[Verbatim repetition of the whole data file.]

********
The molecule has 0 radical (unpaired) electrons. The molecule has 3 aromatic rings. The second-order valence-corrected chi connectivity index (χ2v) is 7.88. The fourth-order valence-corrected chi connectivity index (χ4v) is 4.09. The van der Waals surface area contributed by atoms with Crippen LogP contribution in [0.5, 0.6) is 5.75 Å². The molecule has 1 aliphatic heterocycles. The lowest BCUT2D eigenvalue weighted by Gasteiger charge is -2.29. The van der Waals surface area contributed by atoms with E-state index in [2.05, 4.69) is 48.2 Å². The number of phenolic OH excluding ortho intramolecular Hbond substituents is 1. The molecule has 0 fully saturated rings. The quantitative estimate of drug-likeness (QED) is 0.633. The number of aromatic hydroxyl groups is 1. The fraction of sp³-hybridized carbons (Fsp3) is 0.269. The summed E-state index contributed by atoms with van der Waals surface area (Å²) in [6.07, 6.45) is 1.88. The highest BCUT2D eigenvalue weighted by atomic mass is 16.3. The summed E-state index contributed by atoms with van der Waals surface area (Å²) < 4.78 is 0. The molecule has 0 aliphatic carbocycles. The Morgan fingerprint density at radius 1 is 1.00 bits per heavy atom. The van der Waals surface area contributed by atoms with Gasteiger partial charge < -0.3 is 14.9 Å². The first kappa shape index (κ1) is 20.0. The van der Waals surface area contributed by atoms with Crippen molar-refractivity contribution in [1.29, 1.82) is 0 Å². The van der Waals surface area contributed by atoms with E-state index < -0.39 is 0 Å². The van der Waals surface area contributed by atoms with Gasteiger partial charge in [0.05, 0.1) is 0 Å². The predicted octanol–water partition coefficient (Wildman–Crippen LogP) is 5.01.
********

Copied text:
The molecule has 0 radical (unpaired) electrons. The molecule has 3 aromatic rings. The second-order valence-corrected chi connectivity index (χ2v) is 7.88. The fourth-order valence-corrected chi connectivity index (χ4v) is 4.09. The van der Waals surface area contributed by atoms with Crippen LogP contribution in [0.5, 0.6) is 5.75 Å². The molecule has 1 aliphatic heterocycles. The lowest BCUT2D eigenvalue weighted by Gasteiger charge is -2.29. The van der Waals surface area contributed by atoms with E-state index in [2.05, 4.69) is 48.2 Å². The number of phenolic OH excluding ortho intramolecular Hbond substituents is 1. The molecule has 0 fully saturated rings. The quantitative estimate of drug-likeness (QED) is 0.633. The number of aromatic hydroxyl groups is 1. The fraction of sp³-hybridized carbons (Fsp3) is 0.269. The summed E-state index contributed by atoms with van der Waals surface area (Å²) in [6.07, 6.45) is 1.88. The highest BCUT2D eigenvalue weighted by atomic mass is 16.3. The summed E-state index contributed by atoms with van der Waals surface area (Å²) < 4.78 is 0. The molecule has 0 aliphatic carbocycles. The Morgan fingerprint density at radius 1 is 1.00 bits per heavy atom. The van der Waals surface area contributed by atoms with Gasteiger partial charge < -0.3 is 14.9 Å². The first kappa shape index (κ1) is 20.0. The van der Waals surface area contributed by atoms with Crippen molar-refractivity contribution in [1.29, 1.82) is 0 Å². The van der Waals surface area contributed by atoms with E-state index < -0.39 is 0 Å². The van der Waals surface area contributed by atoms with Gasteiger partial charge in [0.05, 0.1) is 0 Å². The predicted octanol–water partition coefficient (Wildman–Crippen LogP) is 5.01.